Becoming a Missionary Is a Process

“The angel of the Lord appeared to him in a flame of fire from within a bush. He looked, and the bush was ablaze with fire, but it was not being consumed!  So Moses thought, “I will turn aside to see this amazing sight. Why does the bush not burn up?” When the Lord saw that he had turned aside to look, God called to him from within the bush and said, “Moses, Moses!” And Moses said, “Here I am.” God said, “Do not approach any closer! Take your sandals off your feet, for the place where you are standing is holy ground.” Exodus 3:2-5 NET2.

There was no ‘burning bush’ for me, but this was a ‘holy ground’ kind of thing. Patti and I had said, “Here I am.” This holy ground was not really a place, but a moment in time when I realized that God was instructing me to do something I had not thought of nor dreamed about. For me personally, and for Patti, this was an unparalleled life experience from God.

Every missionary has at least many stories to tell concerning their personal experiences ‘out there.’ Some of these include jungles, disease, storms, family, friends, parties, custom differences, language difficulties and the list is quite long. Well, this is my story as I saw it and it may be different if told by another and I am certain this is true…

After being approved as a ‘Candidate for Appointment’ to become a real live missionary and with the document declaring that fact, Patti and I began the telling of the story beginning with family, friends and our church family. We were excited and we received many words of encouragement from most everyone, but a question which came later in the process came to Patti, “What are you going to do with your children?” Well…?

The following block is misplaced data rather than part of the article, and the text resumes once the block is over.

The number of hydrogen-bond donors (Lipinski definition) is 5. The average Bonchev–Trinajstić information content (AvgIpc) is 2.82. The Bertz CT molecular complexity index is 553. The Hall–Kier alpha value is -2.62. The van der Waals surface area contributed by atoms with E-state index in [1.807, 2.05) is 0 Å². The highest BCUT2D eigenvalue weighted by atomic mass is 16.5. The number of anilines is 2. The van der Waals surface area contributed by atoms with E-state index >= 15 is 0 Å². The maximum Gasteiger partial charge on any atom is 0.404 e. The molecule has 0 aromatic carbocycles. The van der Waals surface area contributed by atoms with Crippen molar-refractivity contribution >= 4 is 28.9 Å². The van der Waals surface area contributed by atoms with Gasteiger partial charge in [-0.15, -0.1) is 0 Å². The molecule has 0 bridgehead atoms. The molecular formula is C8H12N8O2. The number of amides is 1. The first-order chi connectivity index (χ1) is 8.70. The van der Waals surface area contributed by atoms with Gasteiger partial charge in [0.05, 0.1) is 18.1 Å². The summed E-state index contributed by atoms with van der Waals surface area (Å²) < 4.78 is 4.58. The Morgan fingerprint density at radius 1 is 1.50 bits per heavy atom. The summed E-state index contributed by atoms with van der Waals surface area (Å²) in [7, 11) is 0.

Our next step took us to the offices of the Foreign Mission Board of the Southern Baptist Convention located in Richmond, Virginia where we visited each day for one week. There was so much to be done and I honestly remember thinking when that week was over, “I know more about me now than I ever knew possible, and I think these people knew it before I did.”  There were interviews of all sorts and with every kind of question I never knew could be asked. Doctors drew blood, poked me in places I had never been poked before and only God knew existed, LOL!! The questions were indefensible and there were no ‘right or wrong’ kinds of answers. The FMB simply wanted to know if this Candidate knew the answers. I think I did!!

At any rate, the end of the week finally came to an end with a meeting with the Board Members who were connected to our part of the world. They were representatives of the Southern Baptists who lived in the Southwest Region (I think). These dear Saints must have liked what all those questions revealed about us because Patti and I were approved to be appointed as Southern Baptist Missionaries which was to take place at the Ridgecrest Baptist Assembly in Ridgecrest, North Carolina and led by Dr. Keith Parks who was the President of the FMB. We were awed, to say the least.

I do not remember when Patti and I were given a stack of papers which included numerous requests for missionaries from countries I had never heard of. The Board wanted us to prayerfully select a place that we felt God was leading us to go. 

As I recall there were at least 50 requests that we were given to select from and we did this separately. Patti went with her stack and came back with 3 choices and I did the same, but without knowing her choices. We came together with our 3 selections and compared. Two of our choices were identical so we repeated the process and we came back the second time with an identical choice which was a place called Chiclayo, Peru.